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August 25, 2014

Big Data Does Not Always Mean Big Security Issues

A few days ago I discussed how while Hadoop may be a funny sounding word for a tech product, there is nothing funny about how the Apache Software Foundation open source framework for processing and storing massive amounts of data can/should be secured. In short, as the title above says, if you are one of the many organizations evaluating or has already moved to a Hadoop environment what you need to know is big does not have to mean bad when it comes to security.

Hadoop has quickly emerged in the last few years as a preferred means for not just making big data manageable in terms of its movement and storage, but also manageable as an invaluable means for using all of that big data for creating, visualizing and analyzing trends. In common industry parlance this is known as “actionable business intelligence.”

As noted in the previous posting which mentioned how open source solutions are sweeping through almost every aspect of ICT, while most of these initiatives have been extraordinary as vehicles for innovation, and for that matter industry sector disruption, the power and wisdom of the open source initiative communities over the years has not necessarily looked at these initiatives with security in mind as a design criteria.

The good news of IT departments is that security is now a prime design and deployment consideration. In fact, as the headlines highlight every single day, the timing for this focus is important. It is important not just for those choosing to implement such solutions, but for the creation or re-establishment of trust online in general. It is always difficult to predict a “tipping point.” This is especially true when you are an industry combatant and in the proverbial “eye of the hurricane.” There is a tendency for one not to have a full view of what is going on when things in immediate proximity seem calm but reality is the impact of the winds, rain and tidal surges are creating havoc.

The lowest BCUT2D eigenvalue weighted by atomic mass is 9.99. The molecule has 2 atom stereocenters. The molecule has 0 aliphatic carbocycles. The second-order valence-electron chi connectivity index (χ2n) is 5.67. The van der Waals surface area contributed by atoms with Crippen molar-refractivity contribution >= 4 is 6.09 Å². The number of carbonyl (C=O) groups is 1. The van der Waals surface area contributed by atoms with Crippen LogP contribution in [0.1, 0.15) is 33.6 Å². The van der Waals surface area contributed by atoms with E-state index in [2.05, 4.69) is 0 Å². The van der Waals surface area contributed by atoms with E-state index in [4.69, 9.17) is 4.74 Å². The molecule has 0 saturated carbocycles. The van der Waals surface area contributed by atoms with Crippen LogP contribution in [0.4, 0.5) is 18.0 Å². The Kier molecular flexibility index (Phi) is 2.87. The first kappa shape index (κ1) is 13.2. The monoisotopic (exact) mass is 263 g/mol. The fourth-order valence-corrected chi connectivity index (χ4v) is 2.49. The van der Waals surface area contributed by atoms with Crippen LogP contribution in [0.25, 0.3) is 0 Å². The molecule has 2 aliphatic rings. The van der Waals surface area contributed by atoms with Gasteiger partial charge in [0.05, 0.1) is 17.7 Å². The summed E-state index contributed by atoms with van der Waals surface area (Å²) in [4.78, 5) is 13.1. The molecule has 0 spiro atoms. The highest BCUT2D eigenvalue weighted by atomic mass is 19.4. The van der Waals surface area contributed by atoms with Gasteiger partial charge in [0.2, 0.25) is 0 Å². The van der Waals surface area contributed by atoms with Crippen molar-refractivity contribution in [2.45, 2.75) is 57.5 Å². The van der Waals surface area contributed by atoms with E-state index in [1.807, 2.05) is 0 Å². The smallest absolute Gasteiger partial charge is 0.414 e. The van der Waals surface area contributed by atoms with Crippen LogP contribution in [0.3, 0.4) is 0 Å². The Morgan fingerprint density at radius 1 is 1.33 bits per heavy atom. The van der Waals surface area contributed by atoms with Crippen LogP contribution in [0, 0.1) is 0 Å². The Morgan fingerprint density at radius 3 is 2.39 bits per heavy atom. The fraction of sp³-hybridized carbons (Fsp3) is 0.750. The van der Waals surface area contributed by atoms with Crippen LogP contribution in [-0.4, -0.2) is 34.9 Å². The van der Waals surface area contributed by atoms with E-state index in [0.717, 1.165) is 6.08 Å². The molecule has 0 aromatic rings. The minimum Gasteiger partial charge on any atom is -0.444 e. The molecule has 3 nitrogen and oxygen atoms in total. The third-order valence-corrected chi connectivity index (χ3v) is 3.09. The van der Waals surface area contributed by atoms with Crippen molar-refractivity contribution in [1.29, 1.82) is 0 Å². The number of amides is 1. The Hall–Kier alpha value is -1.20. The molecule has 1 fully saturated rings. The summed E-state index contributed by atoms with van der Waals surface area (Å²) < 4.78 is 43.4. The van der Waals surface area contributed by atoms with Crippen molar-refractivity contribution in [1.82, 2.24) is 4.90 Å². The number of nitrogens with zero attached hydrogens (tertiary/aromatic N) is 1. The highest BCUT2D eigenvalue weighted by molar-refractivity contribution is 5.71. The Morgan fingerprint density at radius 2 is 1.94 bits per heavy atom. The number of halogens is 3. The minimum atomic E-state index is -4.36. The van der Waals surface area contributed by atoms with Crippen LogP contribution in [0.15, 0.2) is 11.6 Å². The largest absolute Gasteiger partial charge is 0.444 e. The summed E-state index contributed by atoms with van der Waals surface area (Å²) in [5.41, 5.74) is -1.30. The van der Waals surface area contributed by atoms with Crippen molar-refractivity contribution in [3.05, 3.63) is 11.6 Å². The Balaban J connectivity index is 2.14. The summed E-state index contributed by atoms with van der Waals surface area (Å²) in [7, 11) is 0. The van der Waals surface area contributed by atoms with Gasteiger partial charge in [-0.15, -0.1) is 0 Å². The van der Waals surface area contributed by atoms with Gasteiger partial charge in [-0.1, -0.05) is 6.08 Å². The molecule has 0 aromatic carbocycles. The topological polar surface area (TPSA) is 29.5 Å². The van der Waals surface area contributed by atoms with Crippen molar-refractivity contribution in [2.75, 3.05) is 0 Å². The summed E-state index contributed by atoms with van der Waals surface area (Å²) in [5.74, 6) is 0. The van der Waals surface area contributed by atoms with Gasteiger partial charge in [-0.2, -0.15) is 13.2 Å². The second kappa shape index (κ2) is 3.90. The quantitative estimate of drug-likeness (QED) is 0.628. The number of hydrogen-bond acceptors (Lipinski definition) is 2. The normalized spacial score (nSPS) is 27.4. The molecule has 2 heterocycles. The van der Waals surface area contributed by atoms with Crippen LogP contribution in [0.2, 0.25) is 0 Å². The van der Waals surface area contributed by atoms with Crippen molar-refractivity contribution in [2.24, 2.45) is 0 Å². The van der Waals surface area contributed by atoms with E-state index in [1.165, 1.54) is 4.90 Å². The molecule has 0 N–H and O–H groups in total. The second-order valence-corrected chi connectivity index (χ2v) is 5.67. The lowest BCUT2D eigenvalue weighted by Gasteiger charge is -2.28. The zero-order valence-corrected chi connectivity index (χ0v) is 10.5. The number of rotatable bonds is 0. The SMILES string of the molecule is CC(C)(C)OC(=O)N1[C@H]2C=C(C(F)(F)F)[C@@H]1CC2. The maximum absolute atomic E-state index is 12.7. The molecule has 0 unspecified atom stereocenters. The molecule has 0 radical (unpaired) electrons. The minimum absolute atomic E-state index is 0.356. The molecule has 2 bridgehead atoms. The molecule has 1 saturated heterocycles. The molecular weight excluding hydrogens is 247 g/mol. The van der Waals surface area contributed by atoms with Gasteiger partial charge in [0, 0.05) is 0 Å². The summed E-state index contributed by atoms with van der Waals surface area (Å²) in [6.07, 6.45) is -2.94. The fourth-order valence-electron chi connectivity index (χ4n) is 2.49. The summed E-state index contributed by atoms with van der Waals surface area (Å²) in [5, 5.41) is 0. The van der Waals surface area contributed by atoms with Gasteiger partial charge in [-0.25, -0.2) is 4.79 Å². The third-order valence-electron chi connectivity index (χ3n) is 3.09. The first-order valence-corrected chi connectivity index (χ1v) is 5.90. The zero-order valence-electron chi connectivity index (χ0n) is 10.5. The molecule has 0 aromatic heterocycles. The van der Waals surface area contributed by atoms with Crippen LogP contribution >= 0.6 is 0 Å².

I raise this as context for the challenges of securing Hadoop.  The reasons are that all indications are that adoption of big data solutions are accelerating.  Hence, so is the expansion of the vectors of vulnerability that accompany the need to “break down data silos” inside of enterprises that facilitate big data creation and utility.

Concerns over the expansion of possibilities for mission critical data to be compromised as your organization moves to big data, particularly Hadoop-centered environments are reasons to ask questions and get answers, but should not be reasons to fear or forestall plans to move ahead. 

For this reason, I wanted to remind readers to register for the webinar, webinar, Securing Hadoop: What Are Your Options?, Wed., Aug. 27 at 1 p.m. EDT.  It is your opportunity to hear what best practices are for securing Hadoop environments and hear case studies of what leading Hadoop customers are already doing. It is also an opportunity to have internationally recognized subject matter experts, Sudeep Venkatesh, VP Solutions Architecture, Voltage Security (News - Alert) Inc., and Vinod Nair, Senior Manager, Partner Product Management, Hortonworks, answer your questions.

IT departments today must wear several hats, and are not just accountable but responsible for a host of business support capabilities. Right at the top of the list are improving the customer experience to create differentiated value and securing mission critical data wherever it may be or may be moved to in the course of interactions. Interestingly, with big data playing such a central role in making organizations of all shapes and sizes more responsive to customer needs and market realities, the two are very closely related. 

Getting better information and insights your organization requires from all of its stakeholders to drive its business/achieve its mission is a huge task by itself.  It can be extremely disruptive for reasons relating to such non-technical issues as corporate culture.  However, on the technical side, such a transformation does not need to be about compromising security because of the exponential increase in data inputs and data that needs to be safely moved and manipulated.  Big data does not have to mean big security headaches even if your choice of framework is Hadoop, and the webinar is a great opportunity to become educated as to why. 




Edited by Maurice Nagle
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